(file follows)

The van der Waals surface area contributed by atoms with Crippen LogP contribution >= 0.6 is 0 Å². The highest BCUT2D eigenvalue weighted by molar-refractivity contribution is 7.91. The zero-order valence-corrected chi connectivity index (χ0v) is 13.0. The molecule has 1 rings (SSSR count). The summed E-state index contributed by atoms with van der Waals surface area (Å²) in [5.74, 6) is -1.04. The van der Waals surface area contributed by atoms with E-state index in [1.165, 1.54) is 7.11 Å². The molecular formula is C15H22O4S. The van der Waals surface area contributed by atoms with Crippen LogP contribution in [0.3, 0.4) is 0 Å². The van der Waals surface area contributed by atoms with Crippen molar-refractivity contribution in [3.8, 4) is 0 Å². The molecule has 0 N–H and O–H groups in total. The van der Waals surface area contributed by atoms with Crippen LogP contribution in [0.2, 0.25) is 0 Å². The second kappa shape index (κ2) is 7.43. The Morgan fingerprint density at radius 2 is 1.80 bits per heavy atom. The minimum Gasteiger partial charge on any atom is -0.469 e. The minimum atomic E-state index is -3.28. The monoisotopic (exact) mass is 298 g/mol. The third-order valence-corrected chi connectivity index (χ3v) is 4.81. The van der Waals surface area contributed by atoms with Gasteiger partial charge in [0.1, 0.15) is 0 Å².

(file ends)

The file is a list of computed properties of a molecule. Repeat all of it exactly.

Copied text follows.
The van der Waals surface area contributed by atoms with Crippen LogP contribution >= 0.6 is 0 Å². The highest BCUT2D eigenvalue weighted by molar-refractivity contribution is 7.91. The zero-order valence-corrected chi connectivity index (χ0v) is 13.0. The molecule has 1 rings (SSSR count). The summed E-state index contributed by atoms with van der Waals surface area (Å²) in [5.74, 6) is -1.04. The van der Waals surface area contributed by atoms with E-state index in [1.165, 1.54) is 7.11 Å². The molecular formula is C15H22O4S. The van der Waals surface area contributed by atoms with Crippen LogP contribution in [0.3, 0.4) is 0 Å². The van der Waals surface area contributed by atoms with Crippen molar-refractivity contribution in [3.8, 4) is 0 Å². The molecule has 0 N–H and O–H groups in total. The van der Waals surface area contributed by atoms with Crippen LogP contribution in [0.2, 0.25) is 0 Å². The second kappa shape index (κ2) is 7.43. The Morgan fingerprint density at radius 2 is 1.80 bits per heavy atom. The minimum Gasteiger partial charge on any atom is -0.469 e. The minimum atomic E-state index is -3.28. The monoisotopic (exact) mass is 298 g/mol. The third-order valence-corrected chi connectivity index (χ3v) is 4.81. The van der Waals surface area contributed by atoms with Gasteiger partial charge in [0.1, 0.15) is 0 Å².